If your Guitar is going to leave the house it should be in a case. The best case for general use is a Padded Gigbag, they offer lightweight protection from most accidental knocks and bangs. Most have pockets and some can be worn as a backpack. If you are going to fly on a commercial flight you are most likely going to have to check your Guitar with your luggage. If you buy a standard wooden hard case your Guitar will probably survive but the case will eventually look like it was in a war zone. The best cases are made from hard plastics and composites, they can survive airlines and tour vans with ease, look for ones with TSA friendly locks. Cases come in different sizes for Acoustic, Electric, Kids sizes and Jumbo Acoustics. Some hard cases are designed for one specific kind of Guitar.
Premium Leather Guitar Strap
Digitech Muti-Effect Pedal
Very helpful for live shows and dark rehearsals, they also look really cool!
Click on the photo for more information
Before plastic became popular in the 1950's, picks were often made from Hawksbill Turtle Shells. Hawksbill Turtles are now a protected species, companies like Fender make very popular "Tortoise Shell" picks that are made from a type of plastic called Celluloid. If you don't know what kind of picks you want, start with a "Medium Fender Pick", they are cheap, they sell them
everywhere and many people use them.
There are hundreds of different effects pedals. They can be divided in groups based on what they do.
Distortion/Overdrive: These boost the signal from your instrument until it begins to breakup and distort. In many areas of electronics this is a bad thing, on Guitar it sounds really cool. If your amplifier does not have the right distortion or enough distortion, there are hundreds of different distortion pedals to choose from.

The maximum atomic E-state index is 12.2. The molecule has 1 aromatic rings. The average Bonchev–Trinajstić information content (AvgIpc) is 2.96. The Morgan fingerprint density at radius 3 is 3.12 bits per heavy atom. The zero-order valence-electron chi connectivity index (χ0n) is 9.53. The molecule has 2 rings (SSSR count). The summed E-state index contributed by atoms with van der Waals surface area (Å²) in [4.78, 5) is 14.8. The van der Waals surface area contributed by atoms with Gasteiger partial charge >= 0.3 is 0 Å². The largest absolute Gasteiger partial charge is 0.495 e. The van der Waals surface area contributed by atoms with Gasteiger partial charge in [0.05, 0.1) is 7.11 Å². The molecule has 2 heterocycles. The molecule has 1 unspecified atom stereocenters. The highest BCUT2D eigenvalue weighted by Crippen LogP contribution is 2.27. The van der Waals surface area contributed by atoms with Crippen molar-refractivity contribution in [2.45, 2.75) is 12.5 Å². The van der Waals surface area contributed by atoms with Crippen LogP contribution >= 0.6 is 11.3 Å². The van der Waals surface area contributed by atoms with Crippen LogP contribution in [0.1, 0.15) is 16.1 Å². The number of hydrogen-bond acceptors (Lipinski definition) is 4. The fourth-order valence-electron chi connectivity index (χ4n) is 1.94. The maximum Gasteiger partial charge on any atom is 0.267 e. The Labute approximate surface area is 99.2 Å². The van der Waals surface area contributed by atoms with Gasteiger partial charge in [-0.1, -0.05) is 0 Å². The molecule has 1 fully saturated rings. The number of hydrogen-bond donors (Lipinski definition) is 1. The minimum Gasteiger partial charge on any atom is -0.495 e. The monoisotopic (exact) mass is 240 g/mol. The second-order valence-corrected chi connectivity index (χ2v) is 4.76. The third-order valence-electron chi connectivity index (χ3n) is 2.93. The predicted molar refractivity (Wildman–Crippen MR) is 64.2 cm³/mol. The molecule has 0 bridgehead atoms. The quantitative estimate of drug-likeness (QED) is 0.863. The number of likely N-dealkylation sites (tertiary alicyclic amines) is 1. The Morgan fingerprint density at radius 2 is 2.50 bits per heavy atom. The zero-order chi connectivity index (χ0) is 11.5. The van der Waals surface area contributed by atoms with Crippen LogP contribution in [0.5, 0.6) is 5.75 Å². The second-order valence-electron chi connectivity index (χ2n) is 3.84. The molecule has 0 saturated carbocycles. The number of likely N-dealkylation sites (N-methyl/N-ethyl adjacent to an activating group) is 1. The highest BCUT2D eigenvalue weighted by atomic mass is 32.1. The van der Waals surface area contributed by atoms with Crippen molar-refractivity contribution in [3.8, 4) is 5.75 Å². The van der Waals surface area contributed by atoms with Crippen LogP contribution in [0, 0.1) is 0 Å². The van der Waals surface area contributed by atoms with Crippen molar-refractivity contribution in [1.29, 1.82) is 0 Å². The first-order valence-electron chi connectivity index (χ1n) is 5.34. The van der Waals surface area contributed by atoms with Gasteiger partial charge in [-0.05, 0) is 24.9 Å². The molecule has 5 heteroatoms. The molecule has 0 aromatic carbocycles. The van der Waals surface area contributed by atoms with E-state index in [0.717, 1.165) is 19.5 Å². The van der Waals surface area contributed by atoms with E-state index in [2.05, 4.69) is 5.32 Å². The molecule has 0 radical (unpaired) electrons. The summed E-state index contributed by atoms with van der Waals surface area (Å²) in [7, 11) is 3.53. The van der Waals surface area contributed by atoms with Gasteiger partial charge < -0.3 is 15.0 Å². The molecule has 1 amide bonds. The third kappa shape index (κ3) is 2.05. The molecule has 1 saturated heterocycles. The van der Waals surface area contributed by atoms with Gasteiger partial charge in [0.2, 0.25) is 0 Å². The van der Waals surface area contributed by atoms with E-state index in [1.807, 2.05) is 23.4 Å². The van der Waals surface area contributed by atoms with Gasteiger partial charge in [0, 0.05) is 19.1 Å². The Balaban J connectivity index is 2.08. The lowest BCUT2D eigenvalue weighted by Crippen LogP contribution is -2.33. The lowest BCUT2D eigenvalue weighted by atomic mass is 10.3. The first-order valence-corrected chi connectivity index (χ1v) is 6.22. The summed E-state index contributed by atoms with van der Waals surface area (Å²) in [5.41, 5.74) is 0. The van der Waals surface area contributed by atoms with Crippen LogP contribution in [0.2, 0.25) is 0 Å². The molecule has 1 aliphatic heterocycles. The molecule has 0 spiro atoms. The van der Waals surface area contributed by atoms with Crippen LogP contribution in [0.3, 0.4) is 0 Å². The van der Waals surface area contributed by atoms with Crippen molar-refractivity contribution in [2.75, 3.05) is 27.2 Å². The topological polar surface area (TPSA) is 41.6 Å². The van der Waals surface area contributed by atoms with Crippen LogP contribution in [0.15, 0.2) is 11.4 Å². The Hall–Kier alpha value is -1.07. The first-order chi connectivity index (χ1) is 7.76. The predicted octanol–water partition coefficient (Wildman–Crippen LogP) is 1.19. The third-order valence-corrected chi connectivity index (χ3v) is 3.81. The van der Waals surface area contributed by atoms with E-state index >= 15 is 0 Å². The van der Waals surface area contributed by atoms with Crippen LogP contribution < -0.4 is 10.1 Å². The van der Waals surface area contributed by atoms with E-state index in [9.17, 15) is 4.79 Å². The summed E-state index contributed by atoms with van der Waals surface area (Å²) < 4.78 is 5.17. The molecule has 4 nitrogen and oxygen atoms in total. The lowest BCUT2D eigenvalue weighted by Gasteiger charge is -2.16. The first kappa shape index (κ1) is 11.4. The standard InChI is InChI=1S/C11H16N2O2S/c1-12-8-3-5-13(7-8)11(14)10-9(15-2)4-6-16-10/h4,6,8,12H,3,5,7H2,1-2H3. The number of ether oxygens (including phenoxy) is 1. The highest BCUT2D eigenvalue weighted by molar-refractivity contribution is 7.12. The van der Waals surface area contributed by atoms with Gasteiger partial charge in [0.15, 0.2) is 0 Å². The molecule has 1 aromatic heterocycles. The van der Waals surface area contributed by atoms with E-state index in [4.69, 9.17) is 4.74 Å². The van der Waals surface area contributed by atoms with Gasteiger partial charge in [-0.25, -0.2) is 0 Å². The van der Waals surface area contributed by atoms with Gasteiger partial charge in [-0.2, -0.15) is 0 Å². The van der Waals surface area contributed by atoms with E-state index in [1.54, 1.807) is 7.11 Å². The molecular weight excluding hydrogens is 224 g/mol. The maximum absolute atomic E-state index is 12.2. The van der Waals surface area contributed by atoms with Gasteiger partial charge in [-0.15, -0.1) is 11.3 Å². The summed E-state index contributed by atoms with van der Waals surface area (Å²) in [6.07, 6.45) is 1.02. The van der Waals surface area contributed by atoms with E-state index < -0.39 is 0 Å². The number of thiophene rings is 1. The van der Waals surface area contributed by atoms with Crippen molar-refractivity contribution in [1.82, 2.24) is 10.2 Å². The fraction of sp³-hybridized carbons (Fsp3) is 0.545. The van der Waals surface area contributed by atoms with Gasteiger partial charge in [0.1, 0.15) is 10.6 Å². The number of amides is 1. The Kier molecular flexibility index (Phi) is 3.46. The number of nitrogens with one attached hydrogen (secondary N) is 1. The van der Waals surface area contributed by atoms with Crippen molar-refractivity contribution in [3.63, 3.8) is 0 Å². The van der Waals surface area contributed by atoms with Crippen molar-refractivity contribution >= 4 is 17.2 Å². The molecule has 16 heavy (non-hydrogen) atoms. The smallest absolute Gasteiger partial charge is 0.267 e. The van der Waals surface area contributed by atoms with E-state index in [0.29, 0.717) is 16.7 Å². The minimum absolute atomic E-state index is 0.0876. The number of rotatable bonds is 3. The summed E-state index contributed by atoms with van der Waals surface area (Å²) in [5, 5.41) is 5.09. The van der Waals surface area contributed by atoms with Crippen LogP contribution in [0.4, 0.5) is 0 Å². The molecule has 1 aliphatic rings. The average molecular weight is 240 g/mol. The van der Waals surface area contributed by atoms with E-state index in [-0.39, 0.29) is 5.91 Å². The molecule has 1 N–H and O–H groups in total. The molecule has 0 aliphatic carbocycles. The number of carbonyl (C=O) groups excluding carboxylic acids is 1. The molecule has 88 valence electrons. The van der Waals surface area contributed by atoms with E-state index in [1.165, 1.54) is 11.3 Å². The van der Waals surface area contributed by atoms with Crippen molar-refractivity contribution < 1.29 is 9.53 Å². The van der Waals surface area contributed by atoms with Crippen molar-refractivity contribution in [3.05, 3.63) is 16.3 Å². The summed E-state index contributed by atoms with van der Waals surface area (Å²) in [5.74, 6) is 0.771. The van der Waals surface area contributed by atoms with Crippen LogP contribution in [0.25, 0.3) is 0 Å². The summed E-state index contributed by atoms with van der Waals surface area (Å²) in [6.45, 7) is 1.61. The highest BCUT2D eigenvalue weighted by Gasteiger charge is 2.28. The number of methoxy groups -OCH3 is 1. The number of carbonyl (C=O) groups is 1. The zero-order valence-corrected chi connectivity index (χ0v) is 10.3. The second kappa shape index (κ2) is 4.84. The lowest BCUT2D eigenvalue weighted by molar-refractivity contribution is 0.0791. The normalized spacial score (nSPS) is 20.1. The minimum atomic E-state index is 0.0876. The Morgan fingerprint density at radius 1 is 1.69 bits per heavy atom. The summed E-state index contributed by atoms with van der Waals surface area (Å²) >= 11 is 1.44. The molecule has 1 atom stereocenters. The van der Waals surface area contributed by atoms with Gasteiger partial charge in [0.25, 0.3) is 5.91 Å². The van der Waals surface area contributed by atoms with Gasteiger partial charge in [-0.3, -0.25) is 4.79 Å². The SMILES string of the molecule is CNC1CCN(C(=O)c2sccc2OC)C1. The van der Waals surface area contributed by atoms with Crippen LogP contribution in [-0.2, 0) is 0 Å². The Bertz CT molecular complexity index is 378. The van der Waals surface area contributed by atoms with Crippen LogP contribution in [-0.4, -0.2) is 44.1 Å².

Delay/Echo: The pedal records what you play and plays is back immediately afterward.
Chorus: Makes it sound like more then one Guitar playing. Turn it up and it sounds like Aliens Landing.
Phaser: Makes the Guitar rotate in a wooshing sound.
Flanger: Like Phaser but with a more metallic edge, closer to the sound of a Jet flying by.
Wah Wah: Moving the pedal back and forward produces a "Whaaa" sound.
Tremelo: The pedal automatically turns the volume up and down really fast.
Reverb: Imagine playing in a Large empty warehouse compared with a small bedroom. The warehouse has more "Reverberation".
Multi-effect's pedals digitally recreate dozens of effects all in the same box.
Many modern "Modeling" Amplifiers have Multi-effect's built in.
Martin 12's for Acoustic Guitar
The "G7th Performance 2" is about as nice a Capo as money can buy.
Stands should be as heavy duty as your budget will allow. Wall hangers are a great solution to display your Guitar and keep it safe.
SKB moulded plastic hard case.
Water Proof with wheels and TSA Friendly Locks.
The best $15 you will ever spent!
Most of these items are in the $10-$60 range.
Most modern Guitar players spend at least some of their
time "Flat Picking" using a "Pick" a.k.a "Plectrum"
If you play some styles of steel string fingerpicking you
way want individual finger picks that slide onto each finger.
Picks are held with the fingers, Finger Picks slide onto the finger and do not have to be held.
Try both, Picks are relatively cheap. Variety packs are good value and fun to play with.
What to look for
Picks come in different shapes, thicknesses and materials. Most picks are some kind of plastic, Celluloid, Nylon, Delrin, others are made from Metal or even Ceramics. Picks feel and sound different. Some picks sound more scratchy, some sound smoother. Personal choice has the ultimate say in what pick you choose. You will find that you just seem to play better with one type over another. Depending on your playing style and genre your Fine Tune Instructor can give you some picks to test drive and point you in the right direction.
Straps are made in hundreds of different color, design and material combinations. Its important that the ends are made from a robust thick leather, Metal or Heavy Duty Plastic. On heavy Guitars like Les Pauls people often prefer wider straps. If you plan on standing up while playing you should invest in some "Strap locks". Strap locks make it almost impossible for your Guitar to fall off the strap. The straps pictured here are popular choices.